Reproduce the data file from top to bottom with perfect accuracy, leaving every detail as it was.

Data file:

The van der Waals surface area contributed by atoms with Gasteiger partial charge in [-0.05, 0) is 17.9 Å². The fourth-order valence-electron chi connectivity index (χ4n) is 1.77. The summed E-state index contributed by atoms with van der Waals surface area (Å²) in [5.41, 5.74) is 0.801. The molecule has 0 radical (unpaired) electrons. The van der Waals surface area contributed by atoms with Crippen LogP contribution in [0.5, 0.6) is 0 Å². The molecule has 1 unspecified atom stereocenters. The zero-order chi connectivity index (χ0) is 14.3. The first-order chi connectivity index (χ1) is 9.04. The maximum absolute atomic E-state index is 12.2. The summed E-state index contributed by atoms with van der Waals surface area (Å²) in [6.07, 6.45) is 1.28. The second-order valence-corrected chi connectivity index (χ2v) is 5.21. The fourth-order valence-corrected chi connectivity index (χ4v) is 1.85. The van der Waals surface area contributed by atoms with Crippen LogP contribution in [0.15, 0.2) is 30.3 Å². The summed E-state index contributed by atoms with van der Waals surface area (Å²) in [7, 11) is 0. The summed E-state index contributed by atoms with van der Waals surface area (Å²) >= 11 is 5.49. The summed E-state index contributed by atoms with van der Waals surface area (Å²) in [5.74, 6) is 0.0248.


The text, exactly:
The van der Waals surface area contributed by atoms with Gasteiger partial charge in [-0.05, 0) is 17.9 Å². The fourth-order valence-electron chi connectivity index (χ4n) is 1.77. The summed E-state index contributed by atoms with van der Waals surface area (Å²) in [5.41, 5.74) is 0.801. The molecule has 0 radical (unpaired) electrons. The van der Waals surface area contributed by atoms with Crippen LogP contribution in [0.5, 0.6) is 0 Å². The molecule has 1 unspecified atom stereocenters. The zero-order chi connectivity index (χ0) is 14.3. The first-order chi connectivity index (χ1) is 9.04. The maximum absolute atomic E-state index is 12.2. The summed E-state index contributed by atoms with van der Waals surface area (Å²) in [6.07, 6.45) is 1.28. The second-order valence-corrected chi connectivity index (χ2v) is 5.21. The fourth-order valence-corrected chi connectivity index (χ4v) is 1.85. The van der Waals surface area contributed by atoms with Crippen LogP contribution in [0.15, 0.2) is 30.3 Å². The summed E-state index contributed by atoms with van der Waals surface area (Å²) in [7, 11) is 0. The summed E-state index contributed by atoms with van der Waals surface area (Å²) >= 11 is 5.49. The summed E-state index contributed by atoms with van der Waals surface area (Å²) in [5.74, 6) is 0.0248.